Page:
The demise of the one-handed backhand has been predicted for many years, and yet as the bottom half of the draw in Florida competed for a place in the last 32, eight of the men wielded their racket with one hand.
And while there have been some famous veteran adherents to the shot—Major champions Roger Federer and Stan Wawrinka among them, each competing for their second third-round meeting in a fortnight—the good news for fans of the single-handed backhand was that it shone brightly among two of the brightest and best young stars.
Both 20-year-old Stefanos Tsitsipas and 19-year-old Denis Shapovalov—right-handed and left-handed respectively—were seeded. Both grew up idolising Federer, both had developed big-time single-handers and the net game to go with it.
First up on first Saturday was No20 seed, Canadian Shapovalov, and as luck would have it, he faced an old-school style of one-hander in the shape of Briton Daniel Evans.
They had met two years ago, with Evans winning his Davis Cup rubber over the then 17-year-old, but Shapovalov had since rocketed up the ranks, knocked off two Masters semis, and promised a lot more to come with his exuberant, athletic and crowd-pleasing tennis.
On paper, Evans was way out of the Canadian’s league, ranked 97, and just 6-3 on the main tour this season. That hid another story, however. A year ago, Evans was yet to complete a ban, was outside the top 1,000, and with an uncertain future on the tour. But clearly, absence made the heart grow fonder: Evans returned with an enhanced work ethic and desire. He knocked off Challengers, via qualifying, to work back to fitness and edged up the ranks.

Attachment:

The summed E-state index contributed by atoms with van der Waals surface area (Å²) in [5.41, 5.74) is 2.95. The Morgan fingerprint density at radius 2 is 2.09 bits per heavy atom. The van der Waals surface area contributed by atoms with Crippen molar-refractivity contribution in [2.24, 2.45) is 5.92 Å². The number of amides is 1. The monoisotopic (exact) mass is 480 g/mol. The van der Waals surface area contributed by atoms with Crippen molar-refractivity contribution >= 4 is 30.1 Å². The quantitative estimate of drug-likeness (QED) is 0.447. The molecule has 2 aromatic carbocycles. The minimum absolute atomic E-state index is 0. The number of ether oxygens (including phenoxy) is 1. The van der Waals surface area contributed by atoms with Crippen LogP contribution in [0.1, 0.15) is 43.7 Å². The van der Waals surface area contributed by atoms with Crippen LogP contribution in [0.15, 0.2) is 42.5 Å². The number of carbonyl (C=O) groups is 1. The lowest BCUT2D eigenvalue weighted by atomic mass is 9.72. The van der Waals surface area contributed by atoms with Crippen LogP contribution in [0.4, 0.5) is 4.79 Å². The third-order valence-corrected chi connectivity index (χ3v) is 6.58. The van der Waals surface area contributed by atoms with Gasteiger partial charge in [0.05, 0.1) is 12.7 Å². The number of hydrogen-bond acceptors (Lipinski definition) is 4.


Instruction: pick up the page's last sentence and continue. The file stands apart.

This season, he mixed main-tour qualifying with Challengers, beat John Isner on his way to his second career final in Delray Beach, falling short of his debut title in a final-set tie-breaker. He had, in short, 30+ matches under his belt, and took full advantage of his lucky loser spot in Miami to beat Malek Jaziri in the first round. But Shapovalov was a different prospect.
Evans looked in trouble in the second game, with two doubles faults and two break points, but survived his opening service. Shapovalov, meanwhile, cruised through his first two serves without dropping a point.
But already, this was a lively, fast-moving game, with both players able and willing to come forward, both able to exploit the angled sliced backhand to great effect to move their opponent around, and produce a wide-swinging kick serve.
There was a real contrast of single-handed backhands, too: Shapovalov a huge, exaggerated swing, Evans a more elegant, contained sweep of a shot.
The Canadian, though, can throw a bigger, full-body swing at the forehand, and in the fifth game, he over-hit a couple of them to bring up break point. He saved it with a perfect touch volley, but could not pull off the same trick as Evans returned serve to the Shapovalov feet: The Briton had the first break.
And by the time Evans served for the match, the Canadian was becoming frustrated by the variety, the spin and the high-bouncing serve to his forehand. His errors mounted, and though he had 13 winners, he had 15 unforced errors, the last on set point, 6-4 to Evans. The Briton? A smart, controlled four and four: He had applied intelligent and well-executed pressure, a mix of touch and penetration, and a reminder of just what a talent Evans is.
The second set saw a regrouped Shapovalov willing to extend rallies, bide his time to come to the net, and finally earn a break point. A long baseline exchange put increasing pressure on Evans, as the Canadian backhand forced him wide, and finally he got the required error, a break, 2-0.